BABSEA CLE in LAO PDR – Under Construction: Building Relationships and Capacity in Laos

The end of 2009 caps an amazing final quarter for BABSEA CLE’s Laos project.  BABSEA CLE has worked diligently to build a sustainable partnership network and has continued to provide essential operational support for National University’s Faculty of Law and Political Science’s Clinical Legal Education program.  In September BABSEA CLE brought on board well-qualified Lao team members,

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BABSEA CLE Supports UNODC Project R76 Vientiane, Lao PDR: Lessons in Human Trafficking and Personal Survival

The journey to Laos from Thailand was a haze of perpetual motion and slightly controlled chaos. As well, a good introductory lesson to the process of international trafficking. 

The first step in our journey was the dreaded night bus. Well over a dozen dutiful BABSEA CLE interns boarded the bus in Chiang Mai with all of our possessions and fourteen or so identical boxes (without distinguishing marks) full of clinical legal education material. We were what are known as mules in the trade of trafficking—the low-end stooges of any international organization tasked with doing the dirty work of transporting contraband that is frowned upon by the authorities. Yeah, that’s right. The ones that get busted—it’s rarely the heads (Bruce/Wendy) of the organization. Our task was to get the goods across the border and disseminated to our colleagues on the other side. Some of it was slated to be carried across yet another border in our plan to get the goods to all BABSEA CLE partners throughout the region.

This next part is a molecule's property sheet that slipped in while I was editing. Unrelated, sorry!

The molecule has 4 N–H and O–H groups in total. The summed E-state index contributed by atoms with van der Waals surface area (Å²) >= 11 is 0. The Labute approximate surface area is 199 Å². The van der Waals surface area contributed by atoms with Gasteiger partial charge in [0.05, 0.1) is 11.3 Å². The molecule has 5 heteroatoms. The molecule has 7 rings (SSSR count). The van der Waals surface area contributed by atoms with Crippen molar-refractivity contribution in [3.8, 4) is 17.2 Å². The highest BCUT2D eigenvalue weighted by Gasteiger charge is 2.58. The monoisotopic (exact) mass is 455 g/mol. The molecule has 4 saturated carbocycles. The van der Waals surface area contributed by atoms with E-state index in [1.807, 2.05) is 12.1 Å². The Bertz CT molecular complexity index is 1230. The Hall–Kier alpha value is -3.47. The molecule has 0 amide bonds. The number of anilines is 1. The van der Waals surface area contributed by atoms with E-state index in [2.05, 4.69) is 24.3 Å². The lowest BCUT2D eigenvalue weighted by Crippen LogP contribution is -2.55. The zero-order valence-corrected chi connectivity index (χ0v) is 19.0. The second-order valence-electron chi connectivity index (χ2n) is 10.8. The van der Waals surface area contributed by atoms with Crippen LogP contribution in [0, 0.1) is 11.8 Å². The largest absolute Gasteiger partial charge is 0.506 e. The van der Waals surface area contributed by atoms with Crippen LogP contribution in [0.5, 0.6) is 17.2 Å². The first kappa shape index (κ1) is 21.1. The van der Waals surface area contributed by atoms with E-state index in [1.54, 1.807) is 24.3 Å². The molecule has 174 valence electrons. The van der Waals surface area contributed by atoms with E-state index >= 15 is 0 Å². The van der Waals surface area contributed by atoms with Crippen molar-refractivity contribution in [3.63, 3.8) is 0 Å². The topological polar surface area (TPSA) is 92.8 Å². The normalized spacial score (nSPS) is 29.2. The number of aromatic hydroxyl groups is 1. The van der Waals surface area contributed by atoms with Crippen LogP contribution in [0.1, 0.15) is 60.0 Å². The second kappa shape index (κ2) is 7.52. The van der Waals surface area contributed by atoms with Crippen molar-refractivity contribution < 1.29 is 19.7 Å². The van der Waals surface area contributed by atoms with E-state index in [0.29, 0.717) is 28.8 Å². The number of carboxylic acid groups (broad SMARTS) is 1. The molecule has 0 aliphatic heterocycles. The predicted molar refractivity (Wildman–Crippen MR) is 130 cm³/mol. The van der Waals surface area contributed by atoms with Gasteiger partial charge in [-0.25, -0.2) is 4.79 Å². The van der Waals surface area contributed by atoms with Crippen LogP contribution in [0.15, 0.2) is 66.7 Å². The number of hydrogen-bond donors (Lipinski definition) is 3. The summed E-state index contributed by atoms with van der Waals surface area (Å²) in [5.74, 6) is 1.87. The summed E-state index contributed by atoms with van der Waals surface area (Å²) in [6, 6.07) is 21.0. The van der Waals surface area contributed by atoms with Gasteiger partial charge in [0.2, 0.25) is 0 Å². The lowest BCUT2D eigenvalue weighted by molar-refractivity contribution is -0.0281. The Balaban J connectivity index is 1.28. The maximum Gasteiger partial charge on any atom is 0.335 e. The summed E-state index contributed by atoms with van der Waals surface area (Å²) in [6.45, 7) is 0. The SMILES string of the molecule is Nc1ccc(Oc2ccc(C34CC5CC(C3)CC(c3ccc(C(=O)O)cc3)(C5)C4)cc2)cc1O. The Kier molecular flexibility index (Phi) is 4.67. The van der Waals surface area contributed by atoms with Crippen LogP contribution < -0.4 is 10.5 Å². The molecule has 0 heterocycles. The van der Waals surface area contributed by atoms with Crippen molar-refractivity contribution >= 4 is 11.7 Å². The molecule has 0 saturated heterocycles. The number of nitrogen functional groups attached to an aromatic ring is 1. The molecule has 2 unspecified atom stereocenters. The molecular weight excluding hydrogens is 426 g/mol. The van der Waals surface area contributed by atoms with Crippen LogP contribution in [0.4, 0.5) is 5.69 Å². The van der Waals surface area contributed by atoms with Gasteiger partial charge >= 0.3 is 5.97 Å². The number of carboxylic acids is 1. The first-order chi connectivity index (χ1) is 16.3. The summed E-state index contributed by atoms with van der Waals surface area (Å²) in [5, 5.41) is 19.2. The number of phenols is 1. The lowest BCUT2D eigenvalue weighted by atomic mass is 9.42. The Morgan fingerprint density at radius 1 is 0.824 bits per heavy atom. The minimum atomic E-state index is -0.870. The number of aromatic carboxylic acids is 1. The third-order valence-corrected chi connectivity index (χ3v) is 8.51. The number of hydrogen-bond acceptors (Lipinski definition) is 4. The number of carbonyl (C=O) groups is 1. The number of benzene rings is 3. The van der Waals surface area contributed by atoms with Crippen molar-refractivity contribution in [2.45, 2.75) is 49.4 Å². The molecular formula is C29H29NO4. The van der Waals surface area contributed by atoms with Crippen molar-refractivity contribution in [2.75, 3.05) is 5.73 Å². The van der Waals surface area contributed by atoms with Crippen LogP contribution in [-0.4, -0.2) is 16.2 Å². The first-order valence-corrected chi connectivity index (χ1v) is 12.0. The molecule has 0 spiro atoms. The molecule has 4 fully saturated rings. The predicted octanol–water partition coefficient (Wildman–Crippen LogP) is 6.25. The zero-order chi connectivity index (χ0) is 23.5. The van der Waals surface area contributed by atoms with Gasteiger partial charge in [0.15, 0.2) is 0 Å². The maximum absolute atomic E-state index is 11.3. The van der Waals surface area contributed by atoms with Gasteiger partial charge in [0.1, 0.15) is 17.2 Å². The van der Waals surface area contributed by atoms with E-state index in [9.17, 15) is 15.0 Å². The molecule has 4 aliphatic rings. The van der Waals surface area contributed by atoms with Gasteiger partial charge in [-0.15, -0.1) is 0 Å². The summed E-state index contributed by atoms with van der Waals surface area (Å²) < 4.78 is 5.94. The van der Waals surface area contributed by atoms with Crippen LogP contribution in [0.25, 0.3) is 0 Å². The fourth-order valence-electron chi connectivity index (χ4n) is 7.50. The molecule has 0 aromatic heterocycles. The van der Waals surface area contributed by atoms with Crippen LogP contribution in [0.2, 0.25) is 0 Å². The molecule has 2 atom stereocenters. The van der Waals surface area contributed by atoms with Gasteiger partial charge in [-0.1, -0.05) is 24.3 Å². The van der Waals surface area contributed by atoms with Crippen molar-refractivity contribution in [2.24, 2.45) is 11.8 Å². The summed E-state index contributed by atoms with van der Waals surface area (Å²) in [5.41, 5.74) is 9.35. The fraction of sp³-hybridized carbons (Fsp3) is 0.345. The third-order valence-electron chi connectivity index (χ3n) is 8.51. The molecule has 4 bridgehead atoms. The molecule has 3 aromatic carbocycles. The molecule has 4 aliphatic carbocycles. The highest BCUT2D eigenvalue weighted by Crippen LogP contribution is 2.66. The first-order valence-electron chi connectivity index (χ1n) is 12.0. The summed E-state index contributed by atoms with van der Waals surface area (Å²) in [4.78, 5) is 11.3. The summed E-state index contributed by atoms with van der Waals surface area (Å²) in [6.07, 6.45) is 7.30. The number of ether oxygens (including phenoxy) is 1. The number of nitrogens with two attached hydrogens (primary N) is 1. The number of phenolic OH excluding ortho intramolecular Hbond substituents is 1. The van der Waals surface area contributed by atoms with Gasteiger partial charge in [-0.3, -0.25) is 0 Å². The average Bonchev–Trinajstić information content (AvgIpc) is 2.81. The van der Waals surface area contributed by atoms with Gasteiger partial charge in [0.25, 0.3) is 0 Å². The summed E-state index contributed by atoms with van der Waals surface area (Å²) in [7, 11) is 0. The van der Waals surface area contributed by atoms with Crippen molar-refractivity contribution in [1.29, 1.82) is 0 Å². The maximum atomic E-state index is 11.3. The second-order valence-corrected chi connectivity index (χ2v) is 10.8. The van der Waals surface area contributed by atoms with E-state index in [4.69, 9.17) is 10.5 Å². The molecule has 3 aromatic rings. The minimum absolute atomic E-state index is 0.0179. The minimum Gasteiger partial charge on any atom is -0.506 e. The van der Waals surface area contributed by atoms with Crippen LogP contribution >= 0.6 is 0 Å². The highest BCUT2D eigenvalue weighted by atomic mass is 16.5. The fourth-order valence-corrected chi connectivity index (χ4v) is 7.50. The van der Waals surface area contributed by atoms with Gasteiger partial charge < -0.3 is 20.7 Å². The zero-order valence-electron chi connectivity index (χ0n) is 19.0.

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Bridging the Culture Gap

Last week I took a large step towards having more in common with my Lao colleagues. While I tried to speak their language, and eat their food, I still felt a gap between us. We have shared many cultural experiences, but our work has been a bit segregated.

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Adventures in Southern Laos

Mike Liu, Simon Latham, and I traveled to Salavan Province in southern Laos to visit two villages as part of our work on land legal issues with Village Focus International (VFI).  We left by pickup with the three of us in the back seat of the extended cab, while two VFI employees, Viseth and Kasone, drove.

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